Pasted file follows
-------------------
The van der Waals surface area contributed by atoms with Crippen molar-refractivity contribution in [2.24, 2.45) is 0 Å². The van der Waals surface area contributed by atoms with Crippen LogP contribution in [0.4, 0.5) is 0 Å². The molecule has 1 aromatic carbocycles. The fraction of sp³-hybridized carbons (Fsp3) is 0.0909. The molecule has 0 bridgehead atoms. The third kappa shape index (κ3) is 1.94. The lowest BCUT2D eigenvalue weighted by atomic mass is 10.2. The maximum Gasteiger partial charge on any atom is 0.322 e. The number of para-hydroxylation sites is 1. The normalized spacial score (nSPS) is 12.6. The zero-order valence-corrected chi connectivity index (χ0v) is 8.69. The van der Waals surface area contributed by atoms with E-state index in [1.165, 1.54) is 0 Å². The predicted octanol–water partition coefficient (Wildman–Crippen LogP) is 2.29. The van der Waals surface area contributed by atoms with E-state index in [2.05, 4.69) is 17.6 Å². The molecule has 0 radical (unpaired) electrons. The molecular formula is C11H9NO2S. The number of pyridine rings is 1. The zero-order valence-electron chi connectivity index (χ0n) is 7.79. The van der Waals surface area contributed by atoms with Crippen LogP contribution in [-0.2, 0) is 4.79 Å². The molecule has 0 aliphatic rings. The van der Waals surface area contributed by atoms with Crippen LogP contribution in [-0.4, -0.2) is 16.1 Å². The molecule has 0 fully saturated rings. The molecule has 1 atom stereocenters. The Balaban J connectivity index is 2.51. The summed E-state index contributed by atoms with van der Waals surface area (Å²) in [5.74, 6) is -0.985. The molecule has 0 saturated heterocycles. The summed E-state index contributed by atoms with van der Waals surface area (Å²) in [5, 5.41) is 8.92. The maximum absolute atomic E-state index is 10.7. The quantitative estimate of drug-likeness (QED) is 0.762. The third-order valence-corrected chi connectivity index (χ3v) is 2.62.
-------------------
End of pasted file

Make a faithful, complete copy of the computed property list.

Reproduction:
The van der Waals surface area contributed by atoms with Crippen molar-refractivity contribution in [2.24, 2.45) is 0 Å². The van der Waals surface area contributed by atoms with Crippen LogP contribution in [0.4, 0.5) is 0 Å². The molecule has 1 aromatic carbocycles. The fraction of sp³-hybridized carbons (Fsp3) is 0.0909. The molecule has 0 bridgehead atoms. The third kappa shape index (κ3) is 1.94. The lowest BCUT2D eigenvalue weighted by atomic mass is 10.2. The maximum Gasteiger partial charge on any atom is 0.322 e. The number of para-hydroxylation sites is 1. The normalized spacial score (nSPS) is 12.6. The zero-order valence-corrected chi connectivity index (χ0v) is 8.69. The van der Waals surface area contributed by atoms with E-state index in [1.165, 1.54) is 0 Å². The predicted octanol–water partition coefficient (Wildman–Crippen LogP) is 2.29. The van der Waals surface area contributed by atoms with E-state index in [2.05, 4.69) is 17.6 Å². The molecule has 0 radical (unpaired) electrons. The molecular formula is C11H9NO2S. The number of pyridine rings is 1. The zero-order valence-electron chi connectivity index (χ0n) is 7.79. The van der Waals surface area contributed by atoms with Crippen LogP contribution in [-0.2, 0) is 4.79 Å². The molecule has 0 aliphatic rings. The van der Waals surface area contributed by atoms with Crippen LogP contribution in [-0.4, -0.2) is 16.1 Å². The molecule has 0 fully saturated rings. The molecule has 1 atom stereocenters. The Balaban J connectivity index is 2.51. The summed E-state index contributed by atoms with van der Waals surface area (Å²) in [5.74, 6) is -0.985. The molecule has 0 saturated heterocycles. The summed E-state index contributed by atoms with van der Waals surface area (Å²) in [5, 5.41) is 8.92. The maximum absolute atomic E-state index is 10.7. The quantitative estimate of drug-likeness (QED) is 0.762. The third-order valence-corrected chi connectivity index (χ3v) is 2.62.